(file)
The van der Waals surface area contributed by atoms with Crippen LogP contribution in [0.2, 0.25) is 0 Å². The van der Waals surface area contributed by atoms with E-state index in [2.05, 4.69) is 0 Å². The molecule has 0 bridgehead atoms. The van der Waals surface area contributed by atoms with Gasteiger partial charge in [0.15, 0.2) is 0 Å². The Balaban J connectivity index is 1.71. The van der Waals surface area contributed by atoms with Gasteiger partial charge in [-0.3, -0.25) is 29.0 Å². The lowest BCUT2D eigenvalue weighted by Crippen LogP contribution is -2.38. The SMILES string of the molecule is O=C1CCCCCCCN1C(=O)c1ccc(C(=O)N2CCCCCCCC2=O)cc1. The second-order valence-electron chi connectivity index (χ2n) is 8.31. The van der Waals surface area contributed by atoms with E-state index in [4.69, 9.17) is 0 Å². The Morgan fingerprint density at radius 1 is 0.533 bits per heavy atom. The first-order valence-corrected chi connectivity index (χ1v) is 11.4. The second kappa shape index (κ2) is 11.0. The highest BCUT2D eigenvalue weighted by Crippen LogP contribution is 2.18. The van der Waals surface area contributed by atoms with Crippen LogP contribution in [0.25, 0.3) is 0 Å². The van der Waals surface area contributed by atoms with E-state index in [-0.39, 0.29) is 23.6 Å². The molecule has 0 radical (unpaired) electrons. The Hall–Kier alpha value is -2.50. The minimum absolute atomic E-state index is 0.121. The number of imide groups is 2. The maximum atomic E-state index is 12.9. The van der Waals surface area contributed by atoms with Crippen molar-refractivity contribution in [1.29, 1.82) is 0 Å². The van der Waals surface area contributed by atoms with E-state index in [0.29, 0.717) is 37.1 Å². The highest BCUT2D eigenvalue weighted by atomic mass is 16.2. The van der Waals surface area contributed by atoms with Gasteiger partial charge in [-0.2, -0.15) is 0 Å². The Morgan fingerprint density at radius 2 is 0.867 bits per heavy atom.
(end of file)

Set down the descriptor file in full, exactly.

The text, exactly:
The van der Waals surface area contributed by atoms with Crippen LogP contribution in [0.2, 0.25) is 0 Å². The van der Waals surface area contributed by atoms with E-state index in [2.05, 4.69) is 0 Å². The molecule has 0 bridgehead atoms. The van der Waals surface area contributed by atoms with Gasteiger partial charge in [0.15, 0.2) is 0 Å². The Balaban J connectivity index is 1.71. The van der Waals surface area contributed by atoms with Gasteiger partial charge in [-0.3, -0.25) is 29.0 Å². The lowest BCUT2D eigenvalue weighted by Crippen LogP contribution is -2.38. The SMILES string of the molecule is O=C1CCCCCCCN1C(=O)c1ccc(C(=O)N2CCCCCCCC2=O)cc1. The second-order valence-electron chi connectivity index (χ2n) is 8.31. The van der Waals surface area contributed by atoms with E-state index in [4.69, 9.17) is 0 Å². The Morgan fingerprint density at radius 1 is 0.533 bits per heavy atom. The first-order valence-corrected chi connectivity index (χ1v) is 11.4. The second kappa shape index (κ2) is 11.0. The highest BCUT2D eigenvalue weighted by Crippen LogP contribution is 2.18. The van der Waals surface area contributed by atoms with Crippen LogP contribution in [0.25, 0.3) is 0 Å². The van der Waals surface area contributed by atoms with E-state index in [-0.39, 0.29) is 23.6 Å². The molecule has 0 radical (unpaired) electrons. The Hall–Kier alpha value is -2.50. The minimum absolute atomic E-state index is 0.121. The number of imide groups is 2. The maximum atomic E-state index is 12.9. The van der Waals surface area contributed by atoms with Crippen molar-refractivity contribution in [1.29, 1.82) is 0 Å². The van der Waals surface area contributed by atoms with E-state index in [0.29, 0.717) is 37.1 Å². The highest BCUT2D eigenvalue weighted by atomic mass is 16.2. The van der Waals surface area contributed by atoms with Gasteiger partial charge in [-0.2, -0.15) is 0 Å². The Morgan fingerprint density at radius 2 is 0.867 bits per heavy atom.